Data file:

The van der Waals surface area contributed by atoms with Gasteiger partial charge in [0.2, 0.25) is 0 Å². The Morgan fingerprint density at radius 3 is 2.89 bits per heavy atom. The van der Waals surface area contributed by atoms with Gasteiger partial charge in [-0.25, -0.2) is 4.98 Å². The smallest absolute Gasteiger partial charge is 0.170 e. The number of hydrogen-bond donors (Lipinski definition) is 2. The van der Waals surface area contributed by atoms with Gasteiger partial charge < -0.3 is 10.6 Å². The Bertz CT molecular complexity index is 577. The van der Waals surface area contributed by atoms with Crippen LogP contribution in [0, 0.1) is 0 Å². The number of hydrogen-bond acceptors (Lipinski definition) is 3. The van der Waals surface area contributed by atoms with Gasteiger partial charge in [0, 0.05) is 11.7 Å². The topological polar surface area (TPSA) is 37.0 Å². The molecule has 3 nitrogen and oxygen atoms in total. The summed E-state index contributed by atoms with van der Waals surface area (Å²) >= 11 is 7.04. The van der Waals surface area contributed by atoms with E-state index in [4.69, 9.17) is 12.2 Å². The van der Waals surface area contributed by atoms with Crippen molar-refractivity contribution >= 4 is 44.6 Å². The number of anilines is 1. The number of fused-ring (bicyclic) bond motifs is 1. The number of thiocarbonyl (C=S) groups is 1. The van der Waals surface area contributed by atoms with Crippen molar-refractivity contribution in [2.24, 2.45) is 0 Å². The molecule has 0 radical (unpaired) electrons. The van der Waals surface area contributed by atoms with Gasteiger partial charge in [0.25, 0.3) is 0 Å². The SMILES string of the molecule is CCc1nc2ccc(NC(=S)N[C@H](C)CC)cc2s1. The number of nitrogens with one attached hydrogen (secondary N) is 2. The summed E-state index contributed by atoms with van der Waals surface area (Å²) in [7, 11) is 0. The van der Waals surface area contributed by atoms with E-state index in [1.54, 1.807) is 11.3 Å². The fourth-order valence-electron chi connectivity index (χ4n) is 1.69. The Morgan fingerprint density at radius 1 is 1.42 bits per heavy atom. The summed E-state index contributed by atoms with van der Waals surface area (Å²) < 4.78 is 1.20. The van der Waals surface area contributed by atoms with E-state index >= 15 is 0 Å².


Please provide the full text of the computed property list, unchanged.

The van der Waals surface area contributed by atoms with Gasteiger partial charge in [0.2, 0.25) is 0 Å². The Morgan fingerprint density at radius 3 is 2.89 bits per heavy atom. The van der Waals surface area contributed by atoms with Gasteiger partial charge in [-0.25, -0.2) is 4.98 Å². The smallest absolute Gasteiger partial charge is 0.170 e. The number of hydrogen-bond donors (Lipinski definition) is 2. The van der Waals surface area contributed by atoms with Gasteiger partial charge < -0.3 is 10.6 Å². The Bertz CT molecular complexity index is 577. The van der Waals surface area contributed by atoms with Crippen LogP contribution in [0, 0.1) is 0 Å². The number of hydrogen-bond acceptors (Lipinski definition) is 3. The van der Waals surface area contributed by atoms with Gasteiger partial charge in [0, 0.05) is 11.7 Å². The topological polar surface area (TPSA) is 37.0 Å². The molecule has 3 nitrogen and oxygen atoms in total. The summed E-state index contributed by atoms with van der Waals surface area (Å²) >= 11 is 7.04. The van der Waals surface area contributed by atoms with E-state index in [4.69, 9.17) is 12.2 Å². The van der Waals surface area contributed by atoms with Crippen molar-refractivity contribution >= 4 is 44.6 Å². The number of anilines is 1. The number of fused-ring (bicyclic) bond motifs is 1. The number of thiocarbonyl (C=S) groups is 1. The van der Waals surface area contributed by atoms with Crippen molar-refractivity contribution in [2.24, 2.45) is 0 Å². The molecule has 0 radical (unpaired) electrons. The van der Waals surface area contributed by atoms with Gasteiger partial charge in [0.25, 0.3) is 0 Å². The SMILES string of the molecule is CCc1nc2ccc(NC(=S)N[C@H](C)CC)cc2s1. The number of nitrogens with one attached hydrogen (secondary N) is 2. The summed E-state index contributed by atoms with van der Waals surface area (Å²) in [7, 11) is 0. The van der Waals surface area contributed by atoms with E-state index in [1.54, 1.807) is 11.3 Å². The fourth-order valence-electron chi connectivity index (χ4n) is 1.69. The Morgan fingerprint density at radius 1 is 1.42 bits per heavy atom. The summed E-state index contributed by atoms with van der Waals surface area (Å²) < 4.78 is 1.20. The van der Waals surface area contributed by atoms with E-state index >= 15 is 0 Å².